The distance fromMaduraito Ernakulam  via. Sengottai –Punalur - Kollam and Alappuza, (after thegauge conversion in Sengottai –Punalur sections) is 411 k.m. Once the gaugeconversion between Dindigul –Palakkad sections is over and also provide the newB.G. link between Kollengodeand Thrissur, the Madurai- Dindigul- Palani -Pollachi- Kollengode – Thrissur sections will offer a shortest route toErnakulam with only 351 k.m. Thus therewill be a reduction of 60 k.m in thedistance between the temple city of Madurai and Ernakulam (Kochi) the “Queen ofArabian Sea”.

After the B.G conversion in Palakkad- Pollachi- Palani - Dindigul sections while Southern Railways can makeit feasible to operate express trains between Alappuza(Alleppy)/Ernakulam/Guruvayur/Mangalore/Kozikkode(Calicut)/Palakkad and temple towns like Palani, Madurai, Rameswaram, Thiruchchi, Nagore, and Velankkanni inTamil Nadu, it should simultaneously operate Passenger Trains aswell. The Kollengode – Thrissur line, by-passing the traffic saturated Palakkad,if implemented will further reduce the distances between Ernakulam and all thesetemple towns by 46 k.m which is included the distance saved of 60 k.m cited above.

The distance from Tiruchchi to Thrissur,Guruvayur or Ernakulam/Cochin (via.Manappara - Dindigul – Palani – Pollachi – Kollengode - Nenmara- Vadakkumcherry-Mannuthy- Thrissur/304 k.m) will be less by69 k.m**whencompared with the present round-about Tiruchchi- Karur - Erode – Podanur-Palakkad – Ottapalam –Wadakkancherry – Thrissur (373 k.m) route.

Further in future,theThrissur- Nenmara – Kollengode - Pollachi- Podanur B.G.sections (129 k.m),willserve as an alternative route to the busy Thrissur- Palakkad Jn. – PodanurJn. (125k.m) double-lined trunk section. Thus Southern Railways can treat this route through the valley of Nelliyampathy hills, lengther by just 4 k.m  asa ‘third line’ between Podanur andThrissur, while it enables to skip the traffic saturated Palakkad Junction.

Kollengode– Thrissur railway that facilitates a chord line from Pollachi, the industrialtown inCoimbatore district of Tamil Nadu well-known for the biggest marketforvegetables, agro products, hill produce etc., to Thrissur the city incentralKerala, known for the Pooram festival, should never carry the tag ofabranch-line within the boundary of Kerala. As the line establishes Pollachi–Kollengode – Thrissur inter-state ‘chord-line’ (89 k.m). It will neverbe extraneous if Tamil Nadu comes forward initiating for this ‘Chord Line’ knowing the potential for augmenting tourism and trade, even if Kerala is notkeen on advocating for the same!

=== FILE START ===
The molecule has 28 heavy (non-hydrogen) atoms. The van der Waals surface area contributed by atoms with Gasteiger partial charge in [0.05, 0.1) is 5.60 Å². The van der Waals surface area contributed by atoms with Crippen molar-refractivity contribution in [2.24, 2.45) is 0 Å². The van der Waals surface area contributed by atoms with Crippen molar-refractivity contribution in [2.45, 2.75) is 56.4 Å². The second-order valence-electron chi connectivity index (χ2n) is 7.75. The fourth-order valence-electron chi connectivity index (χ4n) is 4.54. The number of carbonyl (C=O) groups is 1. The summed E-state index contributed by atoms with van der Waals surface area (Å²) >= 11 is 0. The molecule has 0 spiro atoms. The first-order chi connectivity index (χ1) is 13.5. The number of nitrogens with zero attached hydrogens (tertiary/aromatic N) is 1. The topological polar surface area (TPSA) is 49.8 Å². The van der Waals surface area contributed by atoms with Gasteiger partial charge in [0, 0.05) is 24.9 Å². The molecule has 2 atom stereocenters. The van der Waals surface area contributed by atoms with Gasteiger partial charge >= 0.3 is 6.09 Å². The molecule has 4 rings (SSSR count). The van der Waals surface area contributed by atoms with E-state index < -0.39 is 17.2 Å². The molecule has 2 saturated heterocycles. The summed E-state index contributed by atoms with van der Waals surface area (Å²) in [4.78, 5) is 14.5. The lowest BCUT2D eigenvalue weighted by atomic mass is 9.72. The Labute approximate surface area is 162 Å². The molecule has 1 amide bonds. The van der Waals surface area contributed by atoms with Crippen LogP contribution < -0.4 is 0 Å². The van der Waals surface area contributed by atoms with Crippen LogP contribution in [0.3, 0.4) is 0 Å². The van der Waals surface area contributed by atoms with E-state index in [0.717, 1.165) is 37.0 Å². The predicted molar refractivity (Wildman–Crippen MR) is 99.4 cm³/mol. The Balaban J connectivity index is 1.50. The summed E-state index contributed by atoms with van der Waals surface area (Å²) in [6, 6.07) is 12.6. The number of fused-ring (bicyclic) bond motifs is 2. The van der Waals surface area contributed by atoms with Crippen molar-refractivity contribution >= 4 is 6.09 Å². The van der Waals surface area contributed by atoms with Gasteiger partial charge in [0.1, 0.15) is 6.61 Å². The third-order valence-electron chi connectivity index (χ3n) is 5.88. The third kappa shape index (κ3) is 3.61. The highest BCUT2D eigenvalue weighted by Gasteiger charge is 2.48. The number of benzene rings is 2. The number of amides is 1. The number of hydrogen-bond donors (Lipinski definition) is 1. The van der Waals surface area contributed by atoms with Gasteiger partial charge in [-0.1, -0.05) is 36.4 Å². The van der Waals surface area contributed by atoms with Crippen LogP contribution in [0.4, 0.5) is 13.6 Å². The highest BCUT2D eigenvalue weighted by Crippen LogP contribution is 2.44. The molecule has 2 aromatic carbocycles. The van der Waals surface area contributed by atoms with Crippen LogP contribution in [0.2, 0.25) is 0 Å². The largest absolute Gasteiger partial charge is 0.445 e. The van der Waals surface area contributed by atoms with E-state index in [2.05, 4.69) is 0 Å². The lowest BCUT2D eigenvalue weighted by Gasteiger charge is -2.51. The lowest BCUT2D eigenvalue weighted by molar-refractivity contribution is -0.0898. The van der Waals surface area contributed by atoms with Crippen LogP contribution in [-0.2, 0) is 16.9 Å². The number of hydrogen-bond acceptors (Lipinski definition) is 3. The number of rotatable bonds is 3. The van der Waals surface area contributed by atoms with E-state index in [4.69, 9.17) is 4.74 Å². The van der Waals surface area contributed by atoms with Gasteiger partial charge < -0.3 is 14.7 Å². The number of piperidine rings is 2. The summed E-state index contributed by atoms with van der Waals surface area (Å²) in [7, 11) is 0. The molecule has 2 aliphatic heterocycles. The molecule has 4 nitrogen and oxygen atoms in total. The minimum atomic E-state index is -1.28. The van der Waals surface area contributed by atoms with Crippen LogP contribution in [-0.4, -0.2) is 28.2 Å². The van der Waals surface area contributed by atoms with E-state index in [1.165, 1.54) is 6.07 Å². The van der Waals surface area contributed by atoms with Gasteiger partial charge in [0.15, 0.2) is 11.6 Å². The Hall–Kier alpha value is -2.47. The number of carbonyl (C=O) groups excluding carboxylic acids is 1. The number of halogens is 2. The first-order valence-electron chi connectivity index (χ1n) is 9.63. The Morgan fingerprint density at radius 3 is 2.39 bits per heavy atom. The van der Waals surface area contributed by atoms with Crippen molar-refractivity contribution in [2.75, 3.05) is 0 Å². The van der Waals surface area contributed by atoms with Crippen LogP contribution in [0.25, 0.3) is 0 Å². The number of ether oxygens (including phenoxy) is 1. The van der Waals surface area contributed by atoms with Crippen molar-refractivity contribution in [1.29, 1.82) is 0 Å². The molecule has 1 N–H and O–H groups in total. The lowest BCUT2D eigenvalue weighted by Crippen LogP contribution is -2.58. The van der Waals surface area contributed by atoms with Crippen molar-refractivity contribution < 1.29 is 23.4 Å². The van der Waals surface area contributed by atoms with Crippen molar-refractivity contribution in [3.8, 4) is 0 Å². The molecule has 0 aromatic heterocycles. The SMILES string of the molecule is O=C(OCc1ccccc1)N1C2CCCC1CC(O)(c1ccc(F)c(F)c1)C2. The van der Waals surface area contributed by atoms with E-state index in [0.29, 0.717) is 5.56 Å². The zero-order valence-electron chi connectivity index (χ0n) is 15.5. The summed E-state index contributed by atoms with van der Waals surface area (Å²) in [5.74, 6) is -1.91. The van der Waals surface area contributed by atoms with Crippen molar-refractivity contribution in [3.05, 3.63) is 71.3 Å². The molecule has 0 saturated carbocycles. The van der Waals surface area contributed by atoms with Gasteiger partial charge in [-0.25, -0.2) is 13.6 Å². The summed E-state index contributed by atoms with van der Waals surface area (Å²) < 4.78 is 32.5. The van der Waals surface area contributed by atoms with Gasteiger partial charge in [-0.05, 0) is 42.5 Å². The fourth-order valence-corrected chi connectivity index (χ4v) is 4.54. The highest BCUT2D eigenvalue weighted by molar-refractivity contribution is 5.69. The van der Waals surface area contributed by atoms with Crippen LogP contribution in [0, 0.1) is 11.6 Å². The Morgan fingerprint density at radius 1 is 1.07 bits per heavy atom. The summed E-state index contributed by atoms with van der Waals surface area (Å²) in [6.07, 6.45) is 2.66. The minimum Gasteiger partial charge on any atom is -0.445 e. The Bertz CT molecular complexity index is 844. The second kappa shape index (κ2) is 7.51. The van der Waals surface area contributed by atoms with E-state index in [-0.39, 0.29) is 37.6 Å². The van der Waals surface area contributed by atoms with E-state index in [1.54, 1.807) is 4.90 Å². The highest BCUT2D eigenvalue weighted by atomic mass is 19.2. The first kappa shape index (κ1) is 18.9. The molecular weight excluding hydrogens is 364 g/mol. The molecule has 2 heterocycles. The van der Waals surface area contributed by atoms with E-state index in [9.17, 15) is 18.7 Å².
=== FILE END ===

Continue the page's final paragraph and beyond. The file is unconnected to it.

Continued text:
The Pollachi –Kollengode-Thrissur ‘chord’ rail-link will be advantageous for the tourismdevelopment of Nelliyampathy (Kerala), Valparai (TN), Top Slip(TN)hill-stations and many water reservoirs in the region- Pothundy, Mangalam, Peechi, Malampuzha, Chulliar,Meenkara, Aliar, Sholaiyar, Kadamparai, Nirayar and Parambikkulam. Ultimatelythis line will add value to the tourism potential of these hill-stations and nearby dams with gardens, amusement parks,boating lakes, resorts etc. that canbe easily accessible by foreign tourists landing at Kochi, Kozhikkode or Coimbatore airports.

It is a different issue that Railway Minister Dinesh Trivedi who had presented the current year’s railwaybudget underwent a unique situation wherein the whole of the party to which hewas associated turned against him and threatened to sack him if the hike inpassenger fares are not rolled back. The hapless minister DineshTrivedi hadresigned even prior to the completion of debates in respect of his budget inthe Parliament. The incumbent Minister Mukul Roy (who was nominated to RajyaSabha solely as a replacement for Dinesh Trivedi) must look into the facts in respect of the decades’ long pending Kollengode – Thrissur railway line.

Railway ministry must gracefully take note of the potential of the Kollengode – Thrissur railway lineand vacatethe project out of repeated and callous resurveys. It is fine if the ministry instantaneously takes forward the project that can augment traffic earnings andoptimal operation of rolling stocks of Southern Railway for implementation in the current Railway Budget itself and undo the injustice done all these years.